The funny thing about this is that, every single time, Anna will protest having to go on an errand. “I don’t WANT to go to Daddy’s office!” she wailed today. Adam gives her That Look and asks her what else they might do, trailing off before he finishes, giving me a pointed look and pretending that they need to be furtive and keep this from Mommy.

Her eyes wide, she eventually gets it, and readily assents. And off they go, for some bonding over some sweet, cold goodness. I rarely get the invite, but, then again, I am the outsider to this ritual. I like ice cream–sure, who doesn’t?–but I would rather have a cookie. And I am not a part of this ritual. This is about them, and I love that.

May 11

Cheesy, cheesy cheese

I have not yet written about The Cheese, have I? Oh, how oh how have I not yet written of this? Days pass, new cities are visited, new sights are seen, and seeing and experiencing them somehow has eclipsed The Cheese writing.

So, you will all remember, because our itinerary has been memorized, correct?, that we visited a wine and cheese festival earlier in our trip? Like, 2 weeks ago?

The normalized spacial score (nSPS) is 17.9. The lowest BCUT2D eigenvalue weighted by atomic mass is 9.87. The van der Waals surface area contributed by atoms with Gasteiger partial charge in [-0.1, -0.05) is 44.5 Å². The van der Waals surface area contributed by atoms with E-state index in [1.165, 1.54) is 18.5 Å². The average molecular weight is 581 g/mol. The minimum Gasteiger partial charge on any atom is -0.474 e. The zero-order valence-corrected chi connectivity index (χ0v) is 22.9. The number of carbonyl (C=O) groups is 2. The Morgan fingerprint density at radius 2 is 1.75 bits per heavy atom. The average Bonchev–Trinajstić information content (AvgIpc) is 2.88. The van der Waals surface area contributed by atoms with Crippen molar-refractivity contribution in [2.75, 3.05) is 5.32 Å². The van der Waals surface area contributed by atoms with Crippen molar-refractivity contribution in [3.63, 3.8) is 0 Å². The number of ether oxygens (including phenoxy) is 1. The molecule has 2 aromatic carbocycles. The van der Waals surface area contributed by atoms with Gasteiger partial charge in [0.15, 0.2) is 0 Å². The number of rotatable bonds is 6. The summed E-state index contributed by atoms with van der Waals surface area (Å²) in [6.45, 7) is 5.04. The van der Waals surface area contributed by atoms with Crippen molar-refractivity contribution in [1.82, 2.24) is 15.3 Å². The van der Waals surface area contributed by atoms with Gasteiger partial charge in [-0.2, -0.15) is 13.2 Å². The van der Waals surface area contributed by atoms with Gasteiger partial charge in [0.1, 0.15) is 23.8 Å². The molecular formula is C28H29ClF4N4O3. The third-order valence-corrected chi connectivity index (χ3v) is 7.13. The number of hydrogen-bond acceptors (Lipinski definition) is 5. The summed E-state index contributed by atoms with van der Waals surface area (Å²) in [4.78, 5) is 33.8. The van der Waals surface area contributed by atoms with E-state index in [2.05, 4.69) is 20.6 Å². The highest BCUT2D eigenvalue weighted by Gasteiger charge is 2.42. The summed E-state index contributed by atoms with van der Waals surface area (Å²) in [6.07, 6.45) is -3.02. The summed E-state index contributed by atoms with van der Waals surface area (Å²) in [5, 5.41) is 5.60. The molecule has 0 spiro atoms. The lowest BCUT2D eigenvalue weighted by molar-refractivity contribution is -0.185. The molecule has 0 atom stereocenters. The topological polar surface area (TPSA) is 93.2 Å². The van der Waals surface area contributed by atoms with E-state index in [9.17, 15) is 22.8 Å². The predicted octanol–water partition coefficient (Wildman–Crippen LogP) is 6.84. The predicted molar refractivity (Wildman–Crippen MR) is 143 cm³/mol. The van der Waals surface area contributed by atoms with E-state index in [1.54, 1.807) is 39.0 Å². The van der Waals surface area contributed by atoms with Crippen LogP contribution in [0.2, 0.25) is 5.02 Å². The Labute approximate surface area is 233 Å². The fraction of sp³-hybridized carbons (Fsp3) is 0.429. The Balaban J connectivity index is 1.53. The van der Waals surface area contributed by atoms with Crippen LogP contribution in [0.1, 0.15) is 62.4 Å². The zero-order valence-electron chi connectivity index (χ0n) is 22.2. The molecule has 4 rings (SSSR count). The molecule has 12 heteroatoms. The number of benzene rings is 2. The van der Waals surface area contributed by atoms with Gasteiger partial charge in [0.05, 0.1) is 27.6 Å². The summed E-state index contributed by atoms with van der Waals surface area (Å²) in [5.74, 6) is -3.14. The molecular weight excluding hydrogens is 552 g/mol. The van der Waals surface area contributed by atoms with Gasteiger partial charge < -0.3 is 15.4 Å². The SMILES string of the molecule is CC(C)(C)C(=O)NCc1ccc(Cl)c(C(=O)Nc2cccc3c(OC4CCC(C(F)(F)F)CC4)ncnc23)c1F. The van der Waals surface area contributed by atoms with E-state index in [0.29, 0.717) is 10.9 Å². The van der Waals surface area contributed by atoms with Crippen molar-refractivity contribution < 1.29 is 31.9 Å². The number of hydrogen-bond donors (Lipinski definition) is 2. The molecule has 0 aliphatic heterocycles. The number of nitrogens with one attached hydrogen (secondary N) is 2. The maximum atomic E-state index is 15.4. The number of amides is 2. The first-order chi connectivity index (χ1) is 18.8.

Wine would be a reasonable thing to bring along on a trip, perhaps to bring home, right? Like, if one is a normal and rational person?

My husband. He is not normal and, despite his rationality in a great many other capacities, is not rational in this regard: he has been carrying with him, to lo these many locations all over Spain: mountains and beaches and big cities and in rental cars and on airplanes and on trains and Metros everywhere….a big wheel of cheese. Aged cheese. Smelly, aged cheese. Of the variety of, ohdeargod what in heavens name is that smell? smelly, aged cheese.

Unrefrigerated, mostly.

The guys who sold him the cheese assured him that refrigeration was optional, just so long as it didnt get TOO hot. That the cheese would only, erm, continue to mature out of refrigeration, which, I can quite assure you, is code for: will begin to take on an odor that you do NOT want to transfer to your clothing, yourself, or any of your personal belongings.

So….the cheese. Yeah.

Do you think it will make it home? And, if so, would you eat a slice?

Stinky cheese, day one. Fresh from the festival.